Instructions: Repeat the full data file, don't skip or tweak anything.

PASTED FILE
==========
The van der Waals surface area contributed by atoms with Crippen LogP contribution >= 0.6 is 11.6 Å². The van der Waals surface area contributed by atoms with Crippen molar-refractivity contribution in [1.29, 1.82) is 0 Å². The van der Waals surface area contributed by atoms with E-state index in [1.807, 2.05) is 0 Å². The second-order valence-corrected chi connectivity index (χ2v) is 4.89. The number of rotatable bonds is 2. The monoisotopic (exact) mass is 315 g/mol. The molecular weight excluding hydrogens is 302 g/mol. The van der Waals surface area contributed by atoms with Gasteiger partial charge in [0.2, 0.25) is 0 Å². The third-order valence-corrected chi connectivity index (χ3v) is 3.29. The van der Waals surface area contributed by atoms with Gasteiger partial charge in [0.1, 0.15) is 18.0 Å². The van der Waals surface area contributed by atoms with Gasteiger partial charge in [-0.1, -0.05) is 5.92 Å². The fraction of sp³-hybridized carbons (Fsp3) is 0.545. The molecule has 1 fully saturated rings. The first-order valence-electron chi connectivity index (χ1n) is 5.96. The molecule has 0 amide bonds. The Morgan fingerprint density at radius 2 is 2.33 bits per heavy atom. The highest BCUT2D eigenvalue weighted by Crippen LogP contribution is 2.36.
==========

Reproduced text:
The van der Waals surface area contributed by atoms with Crippen LogP contribution >= 0.6 is 11.6 Å². The van der Waals surface area contributed by atoms with Crippen molar-refractivity contribution in [1.29, 1.82) is 0 Å². The van der Waals surface area contributed by atoms with E-state index in [1.807, 2.05) is 0 Å². The second-order valence-corrected chi connectivity index (χ2v) is 4.89. The number of rotatable bonds is 2. The monoisotopic (exact) mass is 315 g/mol. The molecular weight excluding hydrogens is 302 g/mol. The van der Waals surface area contributed by atoms with Gasteiger partial charge in [0.2, 0.25) is 0 Å². The third-order valence-corrected chi connectivity index (χ3v) is 3.29. The van der Waals surface area contributed by atoms with Gasteiger partial charge in [0.1, 0.15) is 18.0 Å². The van der Waals surface area contributed by atoms with Gasteiger partial charge in [-0.1, -0.05) is 5.92 Å². The fraction of sp³-hybridized carbons (Fsp3) is 0.545. The molecule has 1 fully saturated rings. The first-order valence-electron chi connectivity index (χ1n) is 5.96. The molecule has 0 amide bonds. The Morgan fingerprint density at radius 2 is 2.33 bits per heavy atom. The highest BCUT2D eigenvalue weighted by Crippen LogP contribution is 2.36.